LIHUE — A Kapaa man facing six months in jail told a judge he wanted the full five-year sentence. He got it.
Kyle Neuberger pleaded no contest to a felony charge earlier this year, a month after he broke into a home in Wailua.
His original charge — first-degree burglary, a class B felony that carries a maximum penalty of 10 years in jail — was reduced to a less-serious offense, and prosecutors recommended he serve only six months, plus four years probation, according to court documents.
That all changed Thursday morning, when he appeared in court for sentencing. Before Fifth Circuit Judge Randal Valenciano handed down the sentence, he allowed one of Neuberger’s victims to testify.
A woman who lived in the home stood before the judge and told her story of what happened on the night of March 2, when she returned home with her granddaughter, who opened their garage door and saw a large man running out of the house toward the beach.
“I’m here for Kyle, who broke into our family’s home,” said the woman, whose name is being withheld at her request. “I believe he needs some type of rehabilitation.”
The woman went on to explain that her children went to high school with Neuberger and had seen him around town for years afterward, watching as he slowly devolved from a star athlete in high school to a middle-aged man with increasingly obvious problems.
“I understand he was a very good baseball player,” she said.
An archived post on the University of Hawaii at Hilo’s athletics website references a “dominating pitching performance by Kyle Neuberger” that allowed the UH baseball team to win the second game of a doubleheader in April 2005.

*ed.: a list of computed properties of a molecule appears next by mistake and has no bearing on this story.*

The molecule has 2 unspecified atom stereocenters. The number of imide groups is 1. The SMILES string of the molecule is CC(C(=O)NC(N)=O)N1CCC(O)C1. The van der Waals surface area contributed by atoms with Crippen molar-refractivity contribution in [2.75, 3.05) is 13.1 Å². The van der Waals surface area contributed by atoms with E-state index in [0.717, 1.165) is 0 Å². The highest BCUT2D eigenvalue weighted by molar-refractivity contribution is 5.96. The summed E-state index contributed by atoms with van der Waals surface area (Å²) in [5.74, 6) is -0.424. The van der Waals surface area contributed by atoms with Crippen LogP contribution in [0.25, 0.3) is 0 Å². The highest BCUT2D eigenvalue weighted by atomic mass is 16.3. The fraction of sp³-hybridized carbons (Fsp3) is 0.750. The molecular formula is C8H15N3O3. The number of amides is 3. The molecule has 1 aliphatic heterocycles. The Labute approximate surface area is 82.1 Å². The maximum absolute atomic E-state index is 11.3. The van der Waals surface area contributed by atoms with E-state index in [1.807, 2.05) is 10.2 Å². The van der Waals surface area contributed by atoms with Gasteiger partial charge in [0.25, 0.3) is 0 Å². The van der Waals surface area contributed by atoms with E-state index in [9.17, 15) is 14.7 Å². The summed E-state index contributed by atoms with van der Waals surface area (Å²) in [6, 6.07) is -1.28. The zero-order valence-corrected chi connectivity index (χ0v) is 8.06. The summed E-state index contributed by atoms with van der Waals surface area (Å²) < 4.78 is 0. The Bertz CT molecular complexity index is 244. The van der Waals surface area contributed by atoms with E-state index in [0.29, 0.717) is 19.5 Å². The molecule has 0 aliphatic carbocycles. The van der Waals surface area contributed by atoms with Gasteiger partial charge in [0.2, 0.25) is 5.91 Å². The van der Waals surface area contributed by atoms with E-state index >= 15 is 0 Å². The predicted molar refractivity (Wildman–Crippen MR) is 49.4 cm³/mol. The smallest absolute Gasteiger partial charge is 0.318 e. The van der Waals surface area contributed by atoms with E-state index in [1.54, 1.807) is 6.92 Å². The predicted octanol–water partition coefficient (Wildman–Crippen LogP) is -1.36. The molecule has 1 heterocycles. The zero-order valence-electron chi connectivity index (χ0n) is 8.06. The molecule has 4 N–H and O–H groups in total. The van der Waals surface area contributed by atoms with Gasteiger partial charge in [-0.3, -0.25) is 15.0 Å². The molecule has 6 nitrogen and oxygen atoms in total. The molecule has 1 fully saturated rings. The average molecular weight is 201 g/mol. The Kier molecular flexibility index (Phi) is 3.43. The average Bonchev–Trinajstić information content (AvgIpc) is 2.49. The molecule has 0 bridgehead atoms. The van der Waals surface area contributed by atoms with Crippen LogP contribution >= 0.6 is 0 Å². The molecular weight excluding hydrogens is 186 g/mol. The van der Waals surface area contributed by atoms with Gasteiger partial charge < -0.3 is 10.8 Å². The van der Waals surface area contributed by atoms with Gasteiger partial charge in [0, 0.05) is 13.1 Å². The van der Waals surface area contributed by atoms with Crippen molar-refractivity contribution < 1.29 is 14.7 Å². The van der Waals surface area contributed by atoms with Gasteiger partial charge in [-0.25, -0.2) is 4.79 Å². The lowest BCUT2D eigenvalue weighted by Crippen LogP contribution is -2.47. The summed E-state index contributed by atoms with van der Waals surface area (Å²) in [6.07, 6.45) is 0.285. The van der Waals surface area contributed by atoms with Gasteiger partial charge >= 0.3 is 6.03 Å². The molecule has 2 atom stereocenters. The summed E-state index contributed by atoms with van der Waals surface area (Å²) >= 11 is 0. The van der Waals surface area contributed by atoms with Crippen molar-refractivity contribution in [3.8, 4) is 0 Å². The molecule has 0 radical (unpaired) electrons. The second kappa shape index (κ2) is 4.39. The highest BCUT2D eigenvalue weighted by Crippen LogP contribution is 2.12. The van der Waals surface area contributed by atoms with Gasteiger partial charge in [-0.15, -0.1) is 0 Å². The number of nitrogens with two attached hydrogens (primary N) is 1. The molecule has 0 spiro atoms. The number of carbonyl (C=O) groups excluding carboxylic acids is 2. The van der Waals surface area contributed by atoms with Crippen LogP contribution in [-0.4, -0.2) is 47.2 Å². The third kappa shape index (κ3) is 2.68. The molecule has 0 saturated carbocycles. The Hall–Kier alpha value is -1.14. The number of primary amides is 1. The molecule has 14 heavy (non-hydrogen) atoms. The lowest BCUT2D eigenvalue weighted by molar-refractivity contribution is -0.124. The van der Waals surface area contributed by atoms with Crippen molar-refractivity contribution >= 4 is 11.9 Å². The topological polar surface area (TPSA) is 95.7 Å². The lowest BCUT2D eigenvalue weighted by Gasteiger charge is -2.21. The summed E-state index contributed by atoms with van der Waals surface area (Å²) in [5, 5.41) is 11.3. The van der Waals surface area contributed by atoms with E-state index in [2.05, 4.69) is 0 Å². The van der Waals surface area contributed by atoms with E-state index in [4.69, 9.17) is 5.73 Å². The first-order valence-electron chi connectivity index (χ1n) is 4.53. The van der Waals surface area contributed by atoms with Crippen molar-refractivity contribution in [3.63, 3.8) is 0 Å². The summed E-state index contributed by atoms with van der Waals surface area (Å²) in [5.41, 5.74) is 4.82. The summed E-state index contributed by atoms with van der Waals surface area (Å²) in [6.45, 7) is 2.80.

The home intrusion traumatized the family, according to the woman, who told the judge she no longer feels safe on the property and said her granddaughter now has to attend weekly therapy sessions.
Still, the woman did not appear to be in court seeking revenge. She stopped just short of asking Valenciano to be lenient on Neuberger, who stood quietly, looking down at the table in front of him while she spoke.
“We want to make sure he gets help,” she concluded. “I don’t want to see him on the streets anymore. And that’s the end of the story.”
The woman finished talking and went back to her seat near the back of the courtroom, and Judge Valenciano turned to Neuberger, asking whether he would like to make a statement on his own behalf before sentencing.
Neuberger leaned over and muttered something inaudible in the ear of his attorney, Deputy Public Defender Stephanie Char. When Valenciano asked for a clarification, Neuberger spoke up.
“I just want the five,” he said. Char tried to shut him up, but Neuberger was insistent.
“I’m sorry for what I did. I didn’t intend to stay in the residence,” he continued. “I was kind of out of my mind. I believe I deserve the five-year term.”
Char scrambled to save her client from himself and asked the judge to call another case so she could talk things over with Neuberger before he did any more damage.
“Do you want to talk to her?” Valenciano asked Neuberger, who shook his head.
“Nah. I’m good. I understand,” he replied. “I’ve been thinking about this for months.”
Char sighed. Her arms dropped to her sides.
“On behalf of Mr. Neuberger, I request the open five-year term,” she said.
Deputy Prosecuting Attorney Anthony Herndon, who five minutes before had been ready to read a prepared statement that ended with a request for a six-month sentence, shrugged his shoulders, set his papers down and asked the judge for five years in jail.
Valenciano gave everyone what they asked for.
“Good luck, Mr. Neuberger,” he said.
Later, in the hall, the woman sat alone, visibly shaken by what had happened.
“I didn’t come here today to do that,” she said.